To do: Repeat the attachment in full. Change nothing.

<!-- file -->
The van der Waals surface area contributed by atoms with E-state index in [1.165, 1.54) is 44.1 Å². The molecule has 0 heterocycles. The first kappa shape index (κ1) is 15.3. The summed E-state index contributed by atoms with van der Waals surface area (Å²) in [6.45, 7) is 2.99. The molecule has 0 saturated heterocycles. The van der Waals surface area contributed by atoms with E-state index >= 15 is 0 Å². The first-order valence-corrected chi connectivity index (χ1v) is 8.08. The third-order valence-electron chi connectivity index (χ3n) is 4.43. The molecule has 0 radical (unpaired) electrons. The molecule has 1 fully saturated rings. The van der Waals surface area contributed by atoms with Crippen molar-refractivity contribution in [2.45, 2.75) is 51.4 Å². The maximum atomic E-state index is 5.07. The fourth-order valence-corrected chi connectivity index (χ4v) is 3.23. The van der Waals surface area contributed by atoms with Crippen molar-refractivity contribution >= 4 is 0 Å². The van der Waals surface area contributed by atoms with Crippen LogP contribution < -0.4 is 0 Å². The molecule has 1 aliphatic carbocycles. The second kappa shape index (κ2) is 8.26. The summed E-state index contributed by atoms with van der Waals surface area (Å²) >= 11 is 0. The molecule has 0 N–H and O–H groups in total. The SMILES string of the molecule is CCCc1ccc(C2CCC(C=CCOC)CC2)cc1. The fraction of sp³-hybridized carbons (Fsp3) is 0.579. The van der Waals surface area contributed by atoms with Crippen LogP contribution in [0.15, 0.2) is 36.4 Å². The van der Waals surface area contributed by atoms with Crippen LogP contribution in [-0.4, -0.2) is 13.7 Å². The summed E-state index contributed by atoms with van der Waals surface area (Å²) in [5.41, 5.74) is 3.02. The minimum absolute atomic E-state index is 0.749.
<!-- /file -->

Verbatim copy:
The van der Waals surface area contributed by atoms with E-state index in [1.165, 1.54) is 44.1 Å². The molecule has 0 heterocycles. The first kappa shape index (κ1) is 15.3. The summed E-state index contributed by atoms with van der Waals surface area (Å²) in [6.45, 7) is 2.99. The molecule has 0 saturated heterocycles. The van der Waals surface area contributed by atoms with E-state index >= 15 is 0 Å². The first-order valence-corrected chi connectivity index (χ1v) is 8.08. The third-order valence-electron chi connectivity index (χ3n) is 4.43. The molecule has 0 radical (unpaired) electrons. The molecule has 1 fully saturated rings. The van der Waals surface area contributed by atoms with Crippen molar-refractivity contribution in [2.45, 2.75) is 51.4 Å². The maximum atomic E-state index is 5.07. The fourth-order valence-corrected chi connectivity index (χ4v) is 3.23. The van der Waals surface area contributed by atoms with Crippen molar-refractivity contribution >= 4 is 0 Å². The van der Waals surface area contributed by atoms with Crippen LogP contribution < -0.4 is 0 Å². The molecule has 1 aliphatic carbocycles. The second kappa shape index (κ2) is 8.26. The summed E-state index contributed by atoms with van der Waals surface area (Å²) >= 11 is 0. The molecule has 0 N–H and O–H groups in total. The SMILES string of the molecule is CCCc1ccc(C2CCC(C=CCOC)CC2)cc1. The fraction of sp³-hybridized carbons (Fsp3) is 0.579. The van der Waals surface area contributed by atoms with Crippen LogP contribution in [0.15, 0.2) is 36.4 Å². The van der Waals surface area contributed by atoms with Crippen LogP contribution in [-0.4, -0.2) is 13.7 Å². The summed E-state index contributed by atoms with van der Waals surface area (Å²) in [5.41, 5.74) is 3.02. The minimum absolute atomic E-state index is 0.749.